By Conor Johnston on September 1, 2016 1:00 am
I bleed green. I started a company making biofuels, then another working on biodegradable plastics.
worked with London Breed as she passed: the strongest Styrofoam ban in
the country, drug take-back legislation that’s kept 38 tons of
pharmaceuticals out of the Bay or landfill and 2015’s Proposition H to
protect CleanPowerSF — the clean energy program Breed helped launch.
am a proud Sierra Club member, grateful for all the national
organization has achieved. Which is why I am so frustrated by the
bewildering anti-environmentalism of our local Sierra Club leaders.
most clubs in The City, our Sierra Club chapter’s decisions are not
made by the members; they’re controlled by a handful of NIMBYs who put
their personal agenda above the environment.
The Bay Area is projected to grow by almost two million people in the next 25 years, meaning we’ll need 600,000 new homes.
multi-unit, transit-accessible homes in San Francisco, instead of
single-family houses in Tracy or Fairfield, means less car travel, less
water and energy use, lower emissions and more land for carbon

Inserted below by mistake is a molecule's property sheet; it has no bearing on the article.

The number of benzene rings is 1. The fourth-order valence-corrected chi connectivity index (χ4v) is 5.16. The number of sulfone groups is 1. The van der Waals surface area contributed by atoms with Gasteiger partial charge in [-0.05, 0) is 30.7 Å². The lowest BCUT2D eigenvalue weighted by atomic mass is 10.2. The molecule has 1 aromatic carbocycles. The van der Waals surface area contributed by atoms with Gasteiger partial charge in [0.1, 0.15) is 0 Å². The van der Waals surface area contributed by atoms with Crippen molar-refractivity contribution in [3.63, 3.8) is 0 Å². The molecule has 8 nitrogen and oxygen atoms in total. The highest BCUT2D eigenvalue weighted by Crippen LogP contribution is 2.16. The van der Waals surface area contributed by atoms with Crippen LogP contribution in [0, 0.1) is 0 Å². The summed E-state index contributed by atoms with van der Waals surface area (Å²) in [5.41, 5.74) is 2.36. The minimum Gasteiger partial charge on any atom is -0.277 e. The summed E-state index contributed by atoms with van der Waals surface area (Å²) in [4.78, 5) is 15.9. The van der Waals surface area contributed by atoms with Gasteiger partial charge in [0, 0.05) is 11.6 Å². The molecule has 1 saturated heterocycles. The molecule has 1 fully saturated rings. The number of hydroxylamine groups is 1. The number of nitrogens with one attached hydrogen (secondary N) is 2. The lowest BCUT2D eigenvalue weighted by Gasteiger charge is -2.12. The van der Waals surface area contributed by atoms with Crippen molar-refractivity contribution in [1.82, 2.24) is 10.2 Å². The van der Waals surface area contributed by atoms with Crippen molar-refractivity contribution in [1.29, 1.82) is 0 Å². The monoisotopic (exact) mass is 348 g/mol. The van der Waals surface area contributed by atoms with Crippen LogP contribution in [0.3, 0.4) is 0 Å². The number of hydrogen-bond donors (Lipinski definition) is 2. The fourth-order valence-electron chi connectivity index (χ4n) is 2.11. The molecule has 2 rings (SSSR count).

sequestration. A study by Energy Innovations estimated that if by 2030
California builds 85 percent of its new housing within existing cities,
then each year: carbon dioxide emissions will drop by up to 28,000,000
tons, pollution-related health costs by $1 billion, water use by 27,000
gallons per home and households will save $2,000 per year on gas, water
The national Sierra Club’s official land use policy
urges “‘infill’ residential and commercial development” with “densities
and mixtures of uses that encourage walking and transit.” It warns of
suburban sprawl, “a pattern of increasingly inefficient and wasteful
land use that is devastating environmental and social conditions.”
You cannot be pro-environment and anti-urban housing.
in the last few years alone, our Sierra Club Chapter leaders opposed
the Candlestick Point/Hunters Point Shipyard plan, bringing 12,000 new
homes with about one-third affordable, a major environmental cleanup,
and the rebuild of Alice Griffith public housing. They opposed
Parkmerced, with 5,679 new homes and transit improvements for a
car-dependent area once billed as “suburban living in The City.”
leaders opposed the Treasure Island plan, with 8,000 new homes, the
country’s first congestion pricing program, and acres of parks and
wetlands. They even opposed the Giant’s Mission Rock, turning parking
lots into a transit-rich, mixed-use neighborhood with 1,500 new homes.
Time and again, chapter leaders hedge their opposition with statements
like, “We support infill development, just not this plan.” But if you
oppose every plan, that hedge rings awfully hollow. And the environment
Posted by Steve Sinai